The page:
I am looking to use squeeze theorem to find the horizontal asymptote(s) of 1/(sqrt(x^2+1) +x). I can figure it out by dividing by x but not with squeeze theorem. Is this to advanced for this site?

I hope it's not. Unfortunately, I've only touched on squeeze theorem briefly.

All I know is that vertical asymptotes stop the squeeze theorem working for things like tanx

\[\frac{1}{\sqrt{x^2+1} +x}*\frac{-\sqrt{x^2+1} +x}{-\sqrt{x^2+1} +x}\] \[\frac{-\sqrt{x^2+1} +x}{-(x^2+1) +x^2}\] \[\lim_{x->\inf}\sqrt{x^2+1} -x\] maybe

I actually started with what you ended with. I want to use Squeeze Theorem to prove that the limit is 0 f(x) <= g(x) <= h(x) then if lim f(x) = lim g(x) = L then the lim h(x) = L too.... I think I am going to let this one go. It has taken up to much of my day. I think this site is going to be very helpful though :)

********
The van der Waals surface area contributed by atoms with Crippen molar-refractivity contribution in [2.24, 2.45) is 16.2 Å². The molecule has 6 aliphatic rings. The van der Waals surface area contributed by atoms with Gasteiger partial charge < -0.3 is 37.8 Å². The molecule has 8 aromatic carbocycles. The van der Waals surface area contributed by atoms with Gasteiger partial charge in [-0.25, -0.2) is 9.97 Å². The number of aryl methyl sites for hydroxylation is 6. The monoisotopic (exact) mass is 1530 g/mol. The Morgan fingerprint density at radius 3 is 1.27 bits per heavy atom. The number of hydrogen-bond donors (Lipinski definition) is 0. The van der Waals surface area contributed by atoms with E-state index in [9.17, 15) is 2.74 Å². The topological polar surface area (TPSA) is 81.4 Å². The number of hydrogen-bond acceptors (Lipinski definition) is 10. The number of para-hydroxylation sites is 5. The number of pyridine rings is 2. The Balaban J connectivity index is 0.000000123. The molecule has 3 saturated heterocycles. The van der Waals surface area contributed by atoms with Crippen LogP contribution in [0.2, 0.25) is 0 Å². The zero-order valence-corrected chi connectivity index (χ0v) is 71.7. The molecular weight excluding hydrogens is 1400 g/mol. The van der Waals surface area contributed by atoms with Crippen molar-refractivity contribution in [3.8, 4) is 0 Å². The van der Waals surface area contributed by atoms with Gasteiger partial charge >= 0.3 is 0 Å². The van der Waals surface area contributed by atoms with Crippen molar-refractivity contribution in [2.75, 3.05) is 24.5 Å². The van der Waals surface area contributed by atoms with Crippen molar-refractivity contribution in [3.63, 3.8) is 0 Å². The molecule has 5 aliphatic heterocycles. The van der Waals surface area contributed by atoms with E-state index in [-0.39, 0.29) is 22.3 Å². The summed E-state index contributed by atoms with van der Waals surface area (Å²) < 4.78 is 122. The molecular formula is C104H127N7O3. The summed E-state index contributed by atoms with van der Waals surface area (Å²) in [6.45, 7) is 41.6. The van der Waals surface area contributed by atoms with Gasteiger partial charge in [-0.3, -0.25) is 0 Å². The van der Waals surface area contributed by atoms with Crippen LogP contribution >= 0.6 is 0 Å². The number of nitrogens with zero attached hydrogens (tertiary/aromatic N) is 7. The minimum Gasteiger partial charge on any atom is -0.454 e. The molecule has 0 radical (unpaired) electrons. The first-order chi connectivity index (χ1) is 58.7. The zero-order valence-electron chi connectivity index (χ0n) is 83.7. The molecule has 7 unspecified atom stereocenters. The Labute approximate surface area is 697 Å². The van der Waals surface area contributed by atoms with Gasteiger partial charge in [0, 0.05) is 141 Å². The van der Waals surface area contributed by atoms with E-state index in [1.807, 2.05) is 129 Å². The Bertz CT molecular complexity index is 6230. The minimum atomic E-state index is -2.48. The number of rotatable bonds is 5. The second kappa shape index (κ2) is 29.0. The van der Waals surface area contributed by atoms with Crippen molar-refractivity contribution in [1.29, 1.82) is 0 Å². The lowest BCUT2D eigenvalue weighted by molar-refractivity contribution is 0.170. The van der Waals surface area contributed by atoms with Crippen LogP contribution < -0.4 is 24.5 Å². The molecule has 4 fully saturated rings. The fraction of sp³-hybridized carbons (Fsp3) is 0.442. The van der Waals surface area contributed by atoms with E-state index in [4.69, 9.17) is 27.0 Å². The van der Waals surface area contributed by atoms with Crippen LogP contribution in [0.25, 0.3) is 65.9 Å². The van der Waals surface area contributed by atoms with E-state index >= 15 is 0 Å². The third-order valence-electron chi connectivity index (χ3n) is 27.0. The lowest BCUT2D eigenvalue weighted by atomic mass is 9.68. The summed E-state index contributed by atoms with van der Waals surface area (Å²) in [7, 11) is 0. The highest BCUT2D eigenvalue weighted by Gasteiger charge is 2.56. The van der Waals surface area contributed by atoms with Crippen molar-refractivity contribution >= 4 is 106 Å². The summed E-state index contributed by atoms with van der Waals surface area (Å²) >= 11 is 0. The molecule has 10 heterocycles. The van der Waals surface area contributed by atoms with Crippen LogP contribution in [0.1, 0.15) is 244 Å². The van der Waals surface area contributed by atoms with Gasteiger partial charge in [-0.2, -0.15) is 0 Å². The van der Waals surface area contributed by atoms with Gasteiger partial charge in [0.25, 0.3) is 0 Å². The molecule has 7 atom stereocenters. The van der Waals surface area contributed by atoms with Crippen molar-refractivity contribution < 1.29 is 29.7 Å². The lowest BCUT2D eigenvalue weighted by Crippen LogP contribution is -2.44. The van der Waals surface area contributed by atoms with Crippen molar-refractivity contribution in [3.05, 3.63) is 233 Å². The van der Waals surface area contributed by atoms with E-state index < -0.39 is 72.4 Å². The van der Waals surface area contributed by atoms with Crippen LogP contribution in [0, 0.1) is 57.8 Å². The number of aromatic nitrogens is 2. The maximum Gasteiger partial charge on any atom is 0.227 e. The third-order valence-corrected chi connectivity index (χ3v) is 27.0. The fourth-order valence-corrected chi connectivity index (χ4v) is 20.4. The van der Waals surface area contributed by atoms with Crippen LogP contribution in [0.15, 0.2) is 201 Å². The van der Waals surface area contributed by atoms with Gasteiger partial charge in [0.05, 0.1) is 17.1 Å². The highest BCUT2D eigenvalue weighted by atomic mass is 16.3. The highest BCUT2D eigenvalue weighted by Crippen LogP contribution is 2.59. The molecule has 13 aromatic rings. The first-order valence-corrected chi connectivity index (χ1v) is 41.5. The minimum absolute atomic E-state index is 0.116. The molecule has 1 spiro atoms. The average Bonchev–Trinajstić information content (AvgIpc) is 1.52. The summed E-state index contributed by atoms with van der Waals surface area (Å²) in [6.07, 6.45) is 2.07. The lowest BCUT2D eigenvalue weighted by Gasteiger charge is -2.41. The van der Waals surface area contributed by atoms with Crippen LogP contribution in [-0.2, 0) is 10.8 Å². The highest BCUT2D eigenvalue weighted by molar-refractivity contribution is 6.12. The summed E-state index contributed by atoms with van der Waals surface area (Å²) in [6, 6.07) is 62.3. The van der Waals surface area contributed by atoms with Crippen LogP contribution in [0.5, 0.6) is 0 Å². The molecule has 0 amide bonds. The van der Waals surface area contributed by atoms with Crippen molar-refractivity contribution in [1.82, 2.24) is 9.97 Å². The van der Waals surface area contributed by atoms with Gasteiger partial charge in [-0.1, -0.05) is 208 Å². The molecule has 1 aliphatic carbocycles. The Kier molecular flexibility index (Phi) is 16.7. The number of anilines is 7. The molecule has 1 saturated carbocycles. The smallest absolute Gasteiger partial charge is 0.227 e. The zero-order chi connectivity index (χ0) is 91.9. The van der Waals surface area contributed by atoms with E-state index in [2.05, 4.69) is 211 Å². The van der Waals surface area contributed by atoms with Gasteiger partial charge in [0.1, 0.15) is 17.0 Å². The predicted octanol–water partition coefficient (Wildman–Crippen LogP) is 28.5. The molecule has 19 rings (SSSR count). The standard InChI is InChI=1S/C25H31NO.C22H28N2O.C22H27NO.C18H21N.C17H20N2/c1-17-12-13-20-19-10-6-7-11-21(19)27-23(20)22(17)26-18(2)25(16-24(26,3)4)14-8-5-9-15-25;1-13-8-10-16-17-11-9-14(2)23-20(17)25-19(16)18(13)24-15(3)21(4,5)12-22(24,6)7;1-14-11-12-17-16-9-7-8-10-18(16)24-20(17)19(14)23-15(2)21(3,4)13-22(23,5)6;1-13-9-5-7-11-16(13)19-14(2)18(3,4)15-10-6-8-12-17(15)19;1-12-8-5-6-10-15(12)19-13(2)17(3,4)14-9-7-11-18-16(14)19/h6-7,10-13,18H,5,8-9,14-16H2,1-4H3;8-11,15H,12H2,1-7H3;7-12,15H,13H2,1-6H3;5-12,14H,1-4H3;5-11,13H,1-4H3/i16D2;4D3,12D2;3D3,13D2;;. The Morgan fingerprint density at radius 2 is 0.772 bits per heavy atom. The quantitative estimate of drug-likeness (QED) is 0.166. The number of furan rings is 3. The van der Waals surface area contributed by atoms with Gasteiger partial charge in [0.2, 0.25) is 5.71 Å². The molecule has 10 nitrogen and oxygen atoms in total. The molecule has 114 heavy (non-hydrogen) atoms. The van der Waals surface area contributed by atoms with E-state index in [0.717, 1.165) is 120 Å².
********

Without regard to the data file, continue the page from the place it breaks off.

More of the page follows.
:) at least i got back to the beginning of it lol

are you in calculus?

im in calc2 at the moment, but have taught myself alot more

@JaredP:Sqeeze theorem is not much help for competitive mathematics (say entrance exams) as L'hopitals rule is much faster.however,you could use math.stackexchange.com for a rigorous discussion.

http://www.wolframalpha.com/input/?i=y%3Dsqrt%28x^2%2B1%29+and+y%3Dx if i were to use the squeeze thrm tho id prolly go this route

@amistre64 Ya I am doing Calculus 1 right now via correspondance. I have been out of school for 7 years, it's taking me quite a lot of time to figure this stuff out, but it's slowly making sense. At first I thought I was going to die! ;)

keep at it, it gets better and funner towards the end ;) good luck

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